“That’s why we’ve been focused on doing as much as we possibly can with our existing authority and the [2012] budget to build on some of the Recovery Act programs where we saw significant job creation,” Zichal said from her corner office in the Eisenhower Executive Office Building, which was Browner’s until March 15.

Even though Obama has stopped seeking comprehensive climate legislation, he is still making energy and environment issues a priority. Several speeches he has given since the 2010 midterm elections—most importantly his State of the Union address in January—prove that. That makes Zichal important, whether she's in or out of the spotlight.

“She’s sitting in the middle of an issue that is essential to our country’s future and essential to the president’s agenda,” Axelrod said. “That’s far more important than where her office sits on the organizational chart.”

Components of Obama’s plan that he can do without congressional approval include biofuels incentives and increased efficiency standards for vehicles and appliances. Executing such a plan nonetheless requires a heavy lift with an intense, interagency effort within the executive branch.

Axelrod, Aldy, and other colleagues said Zichal has shown she can lead a White House effort that's more focused on the executive branch. The oil spill, as tragic as it was, proved it, colleagues said.

“I was actually concerned about Heather during that period because she was working harder than human beings are built to work,” recalls Axelrod. “In that kind of situation you earn people’s respect, trial by fire. Certainly that was a major trial, and she came through for us in a major way.”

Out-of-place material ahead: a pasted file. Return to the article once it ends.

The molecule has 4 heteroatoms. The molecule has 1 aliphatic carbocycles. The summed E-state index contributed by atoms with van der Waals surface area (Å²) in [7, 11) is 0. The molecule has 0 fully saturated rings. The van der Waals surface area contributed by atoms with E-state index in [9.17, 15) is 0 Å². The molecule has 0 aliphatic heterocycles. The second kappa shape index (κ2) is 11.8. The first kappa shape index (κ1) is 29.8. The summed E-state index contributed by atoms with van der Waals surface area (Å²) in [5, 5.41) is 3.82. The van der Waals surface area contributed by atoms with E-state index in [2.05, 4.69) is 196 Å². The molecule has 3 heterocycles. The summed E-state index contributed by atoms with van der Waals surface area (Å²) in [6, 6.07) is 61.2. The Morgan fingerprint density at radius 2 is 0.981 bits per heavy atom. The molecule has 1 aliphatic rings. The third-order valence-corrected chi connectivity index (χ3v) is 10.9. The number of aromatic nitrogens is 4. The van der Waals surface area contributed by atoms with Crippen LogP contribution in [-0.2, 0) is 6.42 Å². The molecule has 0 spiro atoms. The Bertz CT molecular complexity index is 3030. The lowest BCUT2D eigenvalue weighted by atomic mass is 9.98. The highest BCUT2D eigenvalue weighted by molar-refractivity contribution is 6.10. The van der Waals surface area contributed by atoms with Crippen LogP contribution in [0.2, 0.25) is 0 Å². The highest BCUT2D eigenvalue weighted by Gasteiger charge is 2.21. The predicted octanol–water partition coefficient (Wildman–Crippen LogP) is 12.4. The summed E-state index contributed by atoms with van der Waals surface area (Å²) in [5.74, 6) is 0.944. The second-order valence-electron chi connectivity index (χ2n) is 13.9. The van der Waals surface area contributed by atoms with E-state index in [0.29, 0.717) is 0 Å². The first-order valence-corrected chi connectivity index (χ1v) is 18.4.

Zichal, like many others in the administration, had to step up like she had never anticipated during the most grueling months of the oil spill response, May through July. As Browner’s time was consumed by public experiences and senior-level meetings, Zichal took on more duties she would have not otherwise had.

“You can’t be at three places at once, so Heather stood in for her [Browner] and was perfectly competent to act on her behalf,” recalled retired Coast Guard Adm. Thad Allen, who led the federal government’s response to the spill.

While the oil spill is not exactly in the rear-view mirror, Zichal is looking forward. She leads the White House’s efforts in Congress pushing a clean-energy standard (whose chances seem slim) and a natural-gas-powered vehicles measure (whose chances seem better). She is also intent on defending EPA’s authority to implement its politically fraught climate-change rules.

But Zichal doesn’t have a last-minute global climate deal to get fired up about, and Congress doesn’t seem poised to pass any type of major energy, environment, or climate bill anytime soon. Zichal isn’t jaded and indicates she is staying where she is for—at least—the rest of Obama’s first term.

“I have my dream job today,” Zichal says. “And we have a lot we want to accomplish in the next two years.”